Mexico Geography


The relief is characterized by being very rugged and hosting multiple volcanoes. The Mexican territory is formed by the Mexican Plateau, a wide plateau that is framed by the mountain ranges of the Sierra Madre Oriental and the Sierra Madre Occidental [13] . The Sierra Madre Occidental ends in Nayarit, at the confluence with the Neovolcanic Axis. From there, parallel to the Pacific coast, runs the Sierra Madre del Sur.

The Neovolcanic Axis crosses the territory from west to east, until it joins the Sierra Madre Oriental in the Mixtec Shield or Zempoaltépetl (at 3,395 meters above sea level). In the Neovolcanic Axis, of great volcanic activity as its name indicates, the highest peaks in Mexico are located [14] : the Pico de Orizaba or Citlaltépetl (5,610 m), the Popocatépetl (5,462 m), the Iztaccíhuatl (5,286 m), the Nevado de Toluca (4,690 m) La Malinche (4,461 m) and the Nevado de Colima (4,340 m). The birth of Paricutín, the youngest volcano in the world, took place in this geological province.

The extensions to the southeast of the Sierra Madre Oriental are known as Sierra Madre de Oaxaca or de Juárez, which ends with the Sierra Madre del Sur on the Isthmus of Tehuantepec. To the east of this region lie the Mesa Central de Chiapasand the Sierra Madre de Chiapas, which has its culminating point in the Tacaná volcano (4,117 m).

The most visible geographical features of the Mexican territory are the Baja California peninsula, in the northwest, and the Yucatan peninsula, to the east. The first is traversed from north to south by a mountain range called Sierra de Baja California, Sierra de San Francisco or La Giganta. Its highest point is the Three Virgins volcano (2,054 m). The Yucatan Peninsula, by contrast, is an almost completely flat limestone platform.

Located between the Madre Oriental and Occidental mountain ranges, and the Neovolcanic Axis, is the Mexican Plateau, which in turn is divided into two parts by small mountain ranges such as Zacatecas and San Luis. The northern part is drier and lower than the southern part. In it the Chihuahuan desert and the Zacatecas semi-desert are located. To the south of the transversal mountains is the fertile region of the Bajío and numerous valleys of cold or temperate land, such as the Tarasca Plateau, the valleys of Toluca, Mexico, and the Poblano-Tlaxcalteca. Most of the Mexican population is concentrated in this southern half of the highlands.

Between the Neovolcanic Axis and the Sierra Madre del Sur is located the Balsas Depression and the Tierra Caliente of Michoacán, Jalisco and Guerrero. To the east, crossing the intricate Sierra Mixteca, are the Central Valleys of Oaxaca, surrounded by steep mountains that complicate access and communications.


According to Bridgat, Mexico is a country with great climatic diversity. The geographical situation of the country places it in two well differentiated areas, separated by the Tropic of Cancer. This parallel would separate the country into a tropical and a temperate zone. However, the relief and presence of the oceans greatly influence the configuration of the map of climates in the country. Therefore, the country has a great diversity of climates, which in a very general way can be classified, according to their temperature, as warm and temperate; and according to the humidity existing in the environment, in: humid, sub-humid and very dry.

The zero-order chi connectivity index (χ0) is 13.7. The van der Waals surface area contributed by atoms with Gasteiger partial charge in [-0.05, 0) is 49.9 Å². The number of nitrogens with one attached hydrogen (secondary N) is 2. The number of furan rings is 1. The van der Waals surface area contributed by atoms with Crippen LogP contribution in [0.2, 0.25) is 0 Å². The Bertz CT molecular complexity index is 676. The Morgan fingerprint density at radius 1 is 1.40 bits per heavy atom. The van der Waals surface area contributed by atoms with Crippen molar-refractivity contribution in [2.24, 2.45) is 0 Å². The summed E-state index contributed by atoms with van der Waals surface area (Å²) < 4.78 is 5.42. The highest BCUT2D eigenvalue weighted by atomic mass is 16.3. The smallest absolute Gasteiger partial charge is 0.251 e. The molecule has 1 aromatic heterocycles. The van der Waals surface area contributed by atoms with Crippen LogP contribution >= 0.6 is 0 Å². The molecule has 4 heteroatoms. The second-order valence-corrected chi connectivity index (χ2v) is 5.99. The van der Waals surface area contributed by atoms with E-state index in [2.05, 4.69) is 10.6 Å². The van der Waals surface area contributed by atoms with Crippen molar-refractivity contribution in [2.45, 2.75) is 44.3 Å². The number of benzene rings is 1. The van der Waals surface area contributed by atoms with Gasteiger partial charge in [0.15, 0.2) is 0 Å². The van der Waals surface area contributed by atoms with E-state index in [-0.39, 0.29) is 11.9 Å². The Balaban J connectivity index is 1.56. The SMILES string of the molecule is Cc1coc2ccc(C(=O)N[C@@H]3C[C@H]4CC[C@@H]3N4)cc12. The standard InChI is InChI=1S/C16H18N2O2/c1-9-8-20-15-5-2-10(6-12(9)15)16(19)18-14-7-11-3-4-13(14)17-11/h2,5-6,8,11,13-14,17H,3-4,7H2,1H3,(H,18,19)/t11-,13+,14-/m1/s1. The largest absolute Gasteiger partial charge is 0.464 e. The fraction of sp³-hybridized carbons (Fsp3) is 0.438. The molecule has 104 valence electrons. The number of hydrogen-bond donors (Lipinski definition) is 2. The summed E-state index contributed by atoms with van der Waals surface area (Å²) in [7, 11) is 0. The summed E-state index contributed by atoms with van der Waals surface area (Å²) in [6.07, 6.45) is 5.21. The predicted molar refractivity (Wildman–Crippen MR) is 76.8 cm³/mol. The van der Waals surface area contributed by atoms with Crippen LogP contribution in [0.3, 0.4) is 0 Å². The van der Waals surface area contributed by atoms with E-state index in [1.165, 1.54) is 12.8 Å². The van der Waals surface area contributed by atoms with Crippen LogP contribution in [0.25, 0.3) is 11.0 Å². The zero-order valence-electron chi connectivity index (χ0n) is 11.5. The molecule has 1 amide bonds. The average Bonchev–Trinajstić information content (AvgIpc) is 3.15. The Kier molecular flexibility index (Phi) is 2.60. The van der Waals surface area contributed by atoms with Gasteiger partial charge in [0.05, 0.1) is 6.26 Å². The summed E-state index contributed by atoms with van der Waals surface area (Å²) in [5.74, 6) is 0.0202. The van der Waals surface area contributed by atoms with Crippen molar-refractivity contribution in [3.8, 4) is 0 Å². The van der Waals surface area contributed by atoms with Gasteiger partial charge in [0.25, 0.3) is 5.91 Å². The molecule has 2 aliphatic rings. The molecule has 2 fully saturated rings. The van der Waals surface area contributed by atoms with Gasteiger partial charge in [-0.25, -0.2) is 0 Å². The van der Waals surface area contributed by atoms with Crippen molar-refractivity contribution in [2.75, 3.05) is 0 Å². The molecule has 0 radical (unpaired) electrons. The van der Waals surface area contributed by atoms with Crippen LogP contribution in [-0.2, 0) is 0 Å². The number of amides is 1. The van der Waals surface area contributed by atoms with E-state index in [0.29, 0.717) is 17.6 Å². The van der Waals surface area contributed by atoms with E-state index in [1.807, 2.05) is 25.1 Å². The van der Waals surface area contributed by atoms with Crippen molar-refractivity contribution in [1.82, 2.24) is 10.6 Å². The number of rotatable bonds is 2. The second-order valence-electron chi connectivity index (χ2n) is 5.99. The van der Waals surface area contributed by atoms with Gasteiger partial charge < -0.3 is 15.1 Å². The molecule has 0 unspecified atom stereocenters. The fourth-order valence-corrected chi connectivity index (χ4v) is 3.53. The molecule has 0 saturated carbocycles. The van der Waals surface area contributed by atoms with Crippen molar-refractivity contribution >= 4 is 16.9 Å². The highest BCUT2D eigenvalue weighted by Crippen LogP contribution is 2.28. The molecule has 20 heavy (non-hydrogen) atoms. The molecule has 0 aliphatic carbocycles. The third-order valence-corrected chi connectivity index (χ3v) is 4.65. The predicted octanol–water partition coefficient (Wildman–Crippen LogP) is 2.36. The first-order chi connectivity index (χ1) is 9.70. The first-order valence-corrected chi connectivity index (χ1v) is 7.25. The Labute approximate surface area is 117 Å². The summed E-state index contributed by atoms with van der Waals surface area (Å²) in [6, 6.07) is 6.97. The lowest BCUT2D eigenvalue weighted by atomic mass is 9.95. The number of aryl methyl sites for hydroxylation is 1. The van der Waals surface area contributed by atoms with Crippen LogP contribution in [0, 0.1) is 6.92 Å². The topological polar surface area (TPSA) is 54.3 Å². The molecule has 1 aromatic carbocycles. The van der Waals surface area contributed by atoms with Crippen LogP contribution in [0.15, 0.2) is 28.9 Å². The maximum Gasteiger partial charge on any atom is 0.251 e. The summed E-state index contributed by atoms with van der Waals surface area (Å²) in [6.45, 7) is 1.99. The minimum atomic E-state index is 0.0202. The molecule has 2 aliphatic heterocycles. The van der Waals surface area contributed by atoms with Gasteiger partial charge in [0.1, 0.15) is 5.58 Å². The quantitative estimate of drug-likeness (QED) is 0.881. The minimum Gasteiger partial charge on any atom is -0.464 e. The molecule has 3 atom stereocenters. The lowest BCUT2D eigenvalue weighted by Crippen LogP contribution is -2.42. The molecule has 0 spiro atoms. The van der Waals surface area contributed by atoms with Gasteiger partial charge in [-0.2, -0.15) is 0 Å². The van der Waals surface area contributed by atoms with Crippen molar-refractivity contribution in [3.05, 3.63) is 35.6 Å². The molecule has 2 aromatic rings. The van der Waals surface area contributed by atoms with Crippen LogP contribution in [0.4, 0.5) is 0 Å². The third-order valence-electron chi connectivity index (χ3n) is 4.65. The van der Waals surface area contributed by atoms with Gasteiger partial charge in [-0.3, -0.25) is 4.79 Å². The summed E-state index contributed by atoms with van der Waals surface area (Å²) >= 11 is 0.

The dry climate is found in most of the center and north of the country, a region that comprises 28.3% of the national territory; it is characterized by the circulation of the winds, which causes little cloud cover and rainfall of 300 to 600 mm per year, with average temperatures of 22 ° to 26 ° C in some regions, and in others from 18 ° to 22 ° C [15 ] .

The very dry climate registers temperatures on average of 18 ° to 22 ° C, with extreme cases of more than 26 ° C; presenting annual rainfall of 100 to 300 mm on average, it is found in 20.8% of the country [15] .

In relation to the warm climate, it is subdivided into warm humid and warm sub-humid. The first of them occupies 4.7% of the national territory and is characterized by having an average annual temperature between 22 ° and 26 ° C and annual rainfall of 2,000 to 4,000 mm. For its part, the warm subhumid climate is found in 23% of the country; there are registered rainfall between 1,000 and 2,000 mm per year and temperatures ranging from 22 ° to 26 °, with regions where they exceed 26 ° C [15] .

Finally, the temperate climate is divided into humid and sub-humid; In the first one, temperatures between 18 ° and 22 ° C and rainfall averaging 2,000 to 4,000 mm per year are recorded; it comprises 2.7% of the national territory. Regarding the subhumid temperate climate, it is found in 20.5% of the country, it mostly observes temperatures between 10 ° and 18 ° C and from 18 ° to 22 ° C, however in some regions it can decrease to less than 10 ° C; registers rainfall of 600 to 1,000 mm on average during the year [15] .

The wet season extends between the months of May and October. On average it rains for 70 days a year. The dominant trend, however, is the scarcity of rain in most of the territory, a fact related to the obstacles posed to rain clouds by the high mountains that frame the Mexican Plateau. The average temperature for the country is about 19 ° C. However, Mexico City presents its extreme averages in the months of January (12 ° C) and July (16.1 ° C). In contrast to Ciudad Juárez, Mexicali, Culiacán, San Luis Potosí, Hermosillo, Nuevo Laredo, Torreón, Saltillo and Monterrey where the temperatures are really extreme.

Mexico Geography